Dominion’s solar proposal could dim S.C. market, critics say

Statehouse Report
March 5, 2021

By Sam Spence, special to Statehouse Report 

Dominion Energy’s South Carolina customers with solar power systems could face higher bills under a new proposal before state regulators this month.

The energy utility says the additional fees are designed to account for differences in how solar customers are charged, ensuring they are sharing infrastructure costs with non-solar Dominion ratepayers.

But solar energy industry and conservation advocates say the regulatory move could kill the state’s solar power market by raising costs for customers who invest their own money in renewable energy.

At issue is a proposal that would add at least $428 per year to the bills of Dominion’s residential solar energy customers, but typical customers could pay hundreds more.

Dominion and its critics have been jousting in front of the S.C. Public Service Commission (PSC) for months. A formal public hearing on the issue is scheduled for March 23.

Energy independence

A 2014 law limited solar generation in the state to 2 percent of the state’s peak-time capacity. By 2019, as the state got close to the limit, state legislators threw solar companies a lifeline with the Energy Freedom Act. In addition to lifting the 2 percent cap and forcing utilities to allow more solar-generation capacity, the law set a May 31, 2021, deadline for regulators, utilities and solar companies to settle on how solar-generating customers would be charged going forward.

About 11,000 Dominion customers maintain residential solar energy-generating projects in South Carolina, which is less than 1.5 percent of its total 750,000-ratepayer customer base, according to the company.

Currently, those customers are able to use any power their systems generate within their own systems and sell any excess energy generated back to Dominion with a program known as net metering. Customers with solar systems applied for or established by May 31, 2021, will continue to receive credits on their bills equal to the retail value of the power they produce until 2025 or 2029, depending on when they established service.

Dominion’s proposed “solar choice metering tariff,” laid out in the Energy Freedom Act, would add two monthly fees to residential customers’ bills: a $19.50 “basic facilities charge” and a “subscription fee” of at least $16.20, based on system size. (For businesses, the facilities charge increases to $32.50.) With an average-sized residential system, according to the Solar Energy Industries Association, that subscription would be $27 per month, adding up to an additional $558 per year.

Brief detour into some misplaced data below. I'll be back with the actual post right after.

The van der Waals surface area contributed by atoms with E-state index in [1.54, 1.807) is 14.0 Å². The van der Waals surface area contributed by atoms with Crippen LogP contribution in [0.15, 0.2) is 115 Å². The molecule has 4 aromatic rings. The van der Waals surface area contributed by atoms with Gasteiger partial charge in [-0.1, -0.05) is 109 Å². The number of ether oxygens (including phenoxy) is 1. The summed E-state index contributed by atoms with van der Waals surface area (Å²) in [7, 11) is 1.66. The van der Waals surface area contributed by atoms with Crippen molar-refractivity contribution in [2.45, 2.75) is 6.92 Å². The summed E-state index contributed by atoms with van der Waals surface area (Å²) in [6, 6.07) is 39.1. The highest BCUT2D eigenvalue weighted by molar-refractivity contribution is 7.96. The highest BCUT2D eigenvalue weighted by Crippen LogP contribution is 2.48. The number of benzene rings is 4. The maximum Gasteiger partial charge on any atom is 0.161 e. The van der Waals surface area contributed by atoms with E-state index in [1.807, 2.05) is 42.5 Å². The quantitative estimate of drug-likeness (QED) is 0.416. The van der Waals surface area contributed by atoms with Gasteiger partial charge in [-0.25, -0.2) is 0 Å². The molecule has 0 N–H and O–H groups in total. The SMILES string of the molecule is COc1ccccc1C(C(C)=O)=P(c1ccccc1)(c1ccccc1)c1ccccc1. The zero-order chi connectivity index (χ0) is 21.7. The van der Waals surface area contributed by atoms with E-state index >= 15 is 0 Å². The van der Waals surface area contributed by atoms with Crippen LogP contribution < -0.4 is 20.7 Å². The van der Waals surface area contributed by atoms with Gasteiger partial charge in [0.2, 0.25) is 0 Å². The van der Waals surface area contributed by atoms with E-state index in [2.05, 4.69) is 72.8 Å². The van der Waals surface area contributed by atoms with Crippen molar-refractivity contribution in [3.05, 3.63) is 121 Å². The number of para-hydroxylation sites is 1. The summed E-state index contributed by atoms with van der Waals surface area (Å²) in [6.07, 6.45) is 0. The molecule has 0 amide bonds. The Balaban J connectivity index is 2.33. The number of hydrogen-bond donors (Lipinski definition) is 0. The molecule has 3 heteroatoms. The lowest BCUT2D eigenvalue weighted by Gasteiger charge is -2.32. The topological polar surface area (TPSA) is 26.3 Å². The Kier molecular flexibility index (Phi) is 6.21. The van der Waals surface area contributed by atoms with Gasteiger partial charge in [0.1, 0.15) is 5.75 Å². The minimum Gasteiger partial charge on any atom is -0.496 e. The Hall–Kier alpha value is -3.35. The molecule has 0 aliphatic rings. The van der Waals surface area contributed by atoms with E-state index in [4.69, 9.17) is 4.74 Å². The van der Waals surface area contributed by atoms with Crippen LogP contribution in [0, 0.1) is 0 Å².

Those fees, combined with adjusted credits for energy sold back to Dominion, would decrease the value of residential net metering by 55 percent, according to Timothy Beach, a California energy consultant who served as a witness for conservation and solar advocates intervening in Dominion’s request before the PSC.

“This tariff would result in a 55 percent reduction in the bill savings for a typical residential solar customer, such that a typical residential solar system would no longer be economic in (Dominion’s) service territory,” Beach told the commission in his January testimony.

Dominion notes solar customers must pull power from the grid when their panels cannot generate electricity, a cost that can’t be overlooked.

“The reality is that solar customers on our system still rely on non-solar generating sources 75 percent of the time, and it’s only fair that they share the costs for safe, reliable generation,” according to a statement provided by Dominion Energy spokesman Paul Fischer.

Shifting stances

Haggling over the intent of the 2019 law has been the subject of much debate between Dominion and its detractors.

Leaving responsibility to state regulators, the Energy Freedom Act called for new policies that sustain the state’s private solar energy industry and provide solar options that minimize financial impacts — “cost shifting” — for non-solar customers.